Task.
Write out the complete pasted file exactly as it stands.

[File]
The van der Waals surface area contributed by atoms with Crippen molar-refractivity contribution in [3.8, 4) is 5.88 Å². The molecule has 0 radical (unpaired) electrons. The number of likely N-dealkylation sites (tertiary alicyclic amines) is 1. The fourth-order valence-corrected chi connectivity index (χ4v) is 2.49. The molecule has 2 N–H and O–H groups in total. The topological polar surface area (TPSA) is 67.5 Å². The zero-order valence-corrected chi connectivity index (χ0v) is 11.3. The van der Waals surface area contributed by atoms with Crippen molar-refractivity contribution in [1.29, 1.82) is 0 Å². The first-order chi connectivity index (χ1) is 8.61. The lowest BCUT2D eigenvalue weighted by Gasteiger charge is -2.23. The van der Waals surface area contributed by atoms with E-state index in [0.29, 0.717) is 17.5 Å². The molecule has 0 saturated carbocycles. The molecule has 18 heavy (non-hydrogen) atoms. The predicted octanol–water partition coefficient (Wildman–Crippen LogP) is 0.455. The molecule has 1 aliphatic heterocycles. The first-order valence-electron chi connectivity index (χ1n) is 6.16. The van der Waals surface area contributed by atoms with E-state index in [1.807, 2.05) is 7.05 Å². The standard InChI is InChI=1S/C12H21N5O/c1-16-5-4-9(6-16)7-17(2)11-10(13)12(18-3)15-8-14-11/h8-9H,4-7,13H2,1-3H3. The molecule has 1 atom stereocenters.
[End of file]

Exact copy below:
The van der Waals surface area contributed by atoms with Crippen molar-refractivity contribution in [3.8, 4) is 5.88 Å². The molecule has 0 radical (unpaired) electrons. The number of likely N-dealkylation sites (tertiary alicyclic amines) is 1. The fourth-order valence-corrected chi connectivity index (χ4v) is 2.49. The molecule has 2 N–H and O–H groups in total. The topological polar surface area (TPSA) is 67.5 Å². The zero-order valence-corrected chi connectivity index (χ0v) is 11.3. The van der Waals surface area contributed by atoms with Crippen molar-refractivity contribution in [1.29, 1.82) is 0 Å². The first-order chi connectivity index (χ1) is 8.61. The lowest BCUT2D eigenvalue weighted by Gasteiger charge is -2.23. The van der Waals surface area contributed by atoms with E-state index in [0.29, 0.717) is 17.5 Å². The molecule has 0 saturated carbocycles. The molecule has 18 heavy (non-hydrogen) atoms. The predicted octanol–water partition coefficient (Wildman–Crippen LogP) is 0.455. The molecule has 1 aliphatic heterocycles. The first-order valence-electron chi connectivity index (χ1n) is 6.16. The van der Waals surface area contributed by atoms with E-state index in [1.807, 2.05) is 7.05 Å². The standard InChI is InChI=1S/C12H21N5O/c1-16-5-4-9(6-16)7-17(2)11-10(13)12(18-3)15-8-14-11/h8-9H,4-7,13H2,1-3H3. The molecule has 1 atom stereocenters.